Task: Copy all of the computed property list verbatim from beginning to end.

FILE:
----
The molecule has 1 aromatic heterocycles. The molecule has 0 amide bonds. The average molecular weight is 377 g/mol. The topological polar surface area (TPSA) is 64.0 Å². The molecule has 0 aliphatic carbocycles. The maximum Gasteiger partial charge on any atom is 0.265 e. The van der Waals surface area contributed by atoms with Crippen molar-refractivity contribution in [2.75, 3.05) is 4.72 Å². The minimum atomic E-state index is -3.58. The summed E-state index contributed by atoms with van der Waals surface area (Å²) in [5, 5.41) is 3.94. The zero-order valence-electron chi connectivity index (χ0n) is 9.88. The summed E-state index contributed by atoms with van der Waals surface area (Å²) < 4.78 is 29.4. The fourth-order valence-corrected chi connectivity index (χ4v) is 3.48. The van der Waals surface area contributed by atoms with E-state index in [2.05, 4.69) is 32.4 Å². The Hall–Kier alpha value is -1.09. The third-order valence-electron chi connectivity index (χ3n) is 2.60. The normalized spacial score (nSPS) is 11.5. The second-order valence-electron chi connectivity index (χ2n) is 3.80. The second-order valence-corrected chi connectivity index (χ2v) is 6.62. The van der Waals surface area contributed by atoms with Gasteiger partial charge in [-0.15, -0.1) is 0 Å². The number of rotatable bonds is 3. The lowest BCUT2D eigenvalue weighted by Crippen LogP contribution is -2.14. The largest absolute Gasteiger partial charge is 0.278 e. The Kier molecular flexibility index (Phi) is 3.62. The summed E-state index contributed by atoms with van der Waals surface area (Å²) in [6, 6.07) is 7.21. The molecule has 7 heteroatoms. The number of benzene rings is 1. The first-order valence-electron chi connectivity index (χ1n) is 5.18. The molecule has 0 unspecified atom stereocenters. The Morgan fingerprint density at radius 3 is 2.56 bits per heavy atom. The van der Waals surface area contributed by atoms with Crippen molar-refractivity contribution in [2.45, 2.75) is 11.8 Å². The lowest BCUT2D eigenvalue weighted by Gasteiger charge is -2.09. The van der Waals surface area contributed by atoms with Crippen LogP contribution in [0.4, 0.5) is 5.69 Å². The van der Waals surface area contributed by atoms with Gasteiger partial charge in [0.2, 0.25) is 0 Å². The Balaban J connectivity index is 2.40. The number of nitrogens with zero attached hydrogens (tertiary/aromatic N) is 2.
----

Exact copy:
The molecule has 1 aromatic heterocycles. The molecule has 0 amide bonds. The average molecular weight is 377 g/mol. The topological polar surface area (TPSA) is 64.0 Å². The molecule has 0 aliphatic carbocycles. The maximum Gasteiger partial charge on any atom is 0.265 e. The van der Waals surface area contributed by atoms with Crippen molar-refractivity contribution in [2.75, 3.05) is 4.72 Å². The minimum atomic E-state index is -3.58. The summed E-state index contributed by atoms with van der Waals surface area (Å²) in [5, 5.41) is 3.94. The zero-order valence-electron chi connectivity index (χ0n) is 9.88. The summed E-state index contributed by atoms with van der Waals surface area (Å²) < 4.78 is 29.4. The fourth-order valence-corrected chi connectivity index (χ4v) is 3.48. The van der Waals surface area contributed by atoms with E-state index in [2.05, 4.69) is 32.4 Å². The Hall–Kier alpha value is -1.09. The third-order valence-electron chi connectivity index (χ3n) is 2.60. The normalized spacial score (nSPS) is 11.5. The second-order valence-electron chi connectivity index (χ2n) is 3.80. The second-order valence-corrected chi connectivity index (χ2v) is 6.62. The van der Waals surface area contributed by atoms with Gasteiger partial charge in [-0.15, -0.1) is 0 Å². The number of rotatable bonds is 3. The lowest BCUT2D eigenvalue weighted by Crippen LogP contribution is -2.14. The largest absolute Gasteiger partial charge is 0.278 e. The Kier molecular flexibility index (Phi) is 3.62. The summed E-state index contributed by atoms with van der Waals surface area (Å²) in [6, 6.07) is 7.21. The molecule has 7 heteroatoms. The number of benzene rings is 1. The first-order valence-electron chi connectivity index (χ1n) is 5.18. The molecule has 0 unspecified atom stereocenters. The Morgan fingerprint density at radius 3 is 2.56 bits per heavy atom. The van der Waals surface area contributed by atoms with Crippen molar-refractivity contribution in [2.45, 2.75) is 11.8 Å². The lowest BCUT2D eigenvalue weighted by Gasteiger charge is -2.09. The van der Waals surface area contributed by atoms with Crippen LogP contribution in [0.4, 0.5) is 5.69 Å². The van der Waals surface area contributed by atoms with Gasteiger partial charge in [0.2, 0.25) is 0 Å². The Balaban J connectivity index is 2.40. The number of nitrogens with zero attached hydrogens (tertiary/aromatic N) is 2.